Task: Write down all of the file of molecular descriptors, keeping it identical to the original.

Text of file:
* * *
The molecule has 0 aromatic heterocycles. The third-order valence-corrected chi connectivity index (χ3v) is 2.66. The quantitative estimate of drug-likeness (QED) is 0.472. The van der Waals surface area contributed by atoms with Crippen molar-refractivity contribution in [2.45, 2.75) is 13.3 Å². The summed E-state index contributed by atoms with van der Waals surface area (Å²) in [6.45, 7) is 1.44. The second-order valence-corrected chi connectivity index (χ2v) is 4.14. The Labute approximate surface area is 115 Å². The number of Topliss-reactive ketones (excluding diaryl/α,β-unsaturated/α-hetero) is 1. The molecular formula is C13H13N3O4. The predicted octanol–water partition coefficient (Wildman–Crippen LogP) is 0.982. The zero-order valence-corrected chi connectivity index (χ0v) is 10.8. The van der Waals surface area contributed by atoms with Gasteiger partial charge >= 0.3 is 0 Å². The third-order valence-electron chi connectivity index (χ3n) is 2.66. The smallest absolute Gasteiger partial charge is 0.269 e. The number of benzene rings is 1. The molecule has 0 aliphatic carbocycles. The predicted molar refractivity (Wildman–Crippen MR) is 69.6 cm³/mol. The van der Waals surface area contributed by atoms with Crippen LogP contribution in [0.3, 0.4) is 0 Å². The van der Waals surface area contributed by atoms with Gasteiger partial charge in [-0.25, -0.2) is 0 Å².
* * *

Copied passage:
The molecule has 0 aromatic heterocycles. The third-order valence-corrected chi connectivity index (χ3v) is 2.66. The quantitative estimate of drug-likeness (QED) is 0.472. The van der Waals surface area contributed by atoms with Crippen molar-refractivity contribution in [2.45, 2.75) is 13.3 Å². The summed E-state index contributed by atoms with van der Waals surface area (Å²) in [6.45, 7) is 1.44. The second-order valence-corrected chi connectivity index (χ2v) is 4.14. The Labute approximate surface area is 115 Å². The number of Topliss-reactive ketones (excluding diaryl/α,β-unsaturated/α-hetero) is 1. The molecular formula is C13H13N3O4. The predicted octanol–water partition coefficient (Wildman–Crippen LogP) is 0.982. The zero-order valence-corrected chi connectivity index (χ0v) is 10.8. The van der Waals surface area contributed by atoms with Gasteiger partial charge >= 0.3 is 0 Å². The third-order valence-electron chi connectivity index (χ3n) is 2.66. The smallest absolute Gasteiger partial charge is 0.269 e. The number of benzene rings is 1. The molecule has 0 aliphatic carbocycles. The predicted molar refractivity (Wildman–Crippen MR) is 69.6 cm³/mol. The van der Waals surface area contributed by atoms with Crippen LogP contribution in [0.3, 0.4) is 0 Å². The van der Waals surface area contributed by atoms with Gasteiger partial charge in [-0.25, -0.2) is 0 Å².